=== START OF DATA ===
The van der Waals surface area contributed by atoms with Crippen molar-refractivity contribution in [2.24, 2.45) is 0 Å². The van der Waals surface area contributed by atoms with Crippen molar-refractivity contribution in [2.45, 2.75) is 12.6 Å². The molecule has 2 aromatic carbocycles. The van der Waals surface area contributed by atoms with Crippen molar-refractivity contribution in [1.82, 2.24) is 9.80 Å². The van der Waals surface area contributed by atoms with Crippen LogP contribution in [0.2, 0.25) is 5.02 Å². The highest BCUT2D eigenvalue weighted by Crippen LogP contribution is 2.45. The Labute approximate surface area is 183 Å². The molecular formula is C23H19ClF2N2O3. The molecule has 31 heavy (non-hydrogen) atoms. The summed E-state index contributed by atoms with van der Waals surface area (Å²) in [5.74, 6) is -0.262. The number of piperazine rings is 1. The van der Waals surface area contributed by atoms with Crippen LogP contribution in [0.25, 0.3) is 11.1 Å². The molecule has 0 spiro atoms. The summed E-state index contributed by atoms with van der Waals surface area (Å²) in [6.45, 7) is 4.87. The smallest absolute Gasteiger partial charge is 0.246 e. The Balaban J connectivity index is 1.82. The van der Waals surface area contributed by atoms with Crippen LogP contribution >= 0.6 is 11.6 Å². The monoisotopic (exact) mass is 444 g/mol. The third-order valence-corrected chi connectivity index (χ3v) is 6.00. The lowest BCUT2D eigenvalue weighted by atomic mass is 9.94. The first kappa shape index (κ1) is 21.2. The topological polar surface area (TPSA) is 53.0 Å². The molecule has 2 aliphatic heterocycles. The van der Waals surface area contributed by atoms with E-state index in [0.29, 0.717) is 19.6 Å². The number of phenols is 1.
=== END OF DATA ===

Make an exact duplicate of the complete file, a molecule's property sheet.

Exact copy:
The van der Waals surface area contributed by atoms with Crippen molar-refractivity contribution in [2.24, 2.45) is 0 Å². The van der Waals surface area contributed by atoms with Crippen molar-refractivity contribution in [2.45, 2.75) is 12.6 Å². The molecule has 2 aromatic carbocycles. The van der Waals surface area contributed by atoms with Crippen molar-refractivity contribution in [1.82, 2.24) is 9.80 Å². The van der Waals surface area contributed by atoms with Crippen LogP contribution in [0.2, 0.25) is 5.02 Å². The highest BCUT2D eigenvalue weighted by Crippen LogP contribution is 2.45. The Labute approximate surface area is 183 Å². The molecular formula is C23H19ClF2N2O3. The molecule has 31 heavy (non-hydrogen) atoms. The summed E-state index contributed by atoms with van der Waals surface area (Å²) in [5.74, 6) is -0.262. The number of piperazine rings is 1. The van der Waals surface area contributed by atoms with Crippen LogP contribution in [0.25, 0.3) is 11.1 Å². The molecule has 0 spiro atoms. The summed E-state index contributed by atoms with van der Waals surface area (Å²) in [6.45, 7) is 4.87. The smallest absolute Gasteiger partial charge is 0.246 e. The Balaban J connectivity index is 1.82. The van der Waals surface area contributed by atoms with Crippen LogP contribution >= 0.6 is 11.6 Å². The monoisotopic (exact) mass is 444 g/mol. The third-order valence-corrected chi connectivity index (χ3v) is 6.00. The lowest BCUT2D eigenvalue weighted by atomic mass is 9.94. The first kappa shape index (κ1) is 21.2. The topological polar surface area (TPSA) is 53.0 Å². The molecule has 2 aliphatic heterocycles. The van der Waals surface area contributed by atoms with E-state index in [0.29, 0.717) is 19.6 Å². The number of phenols is 1.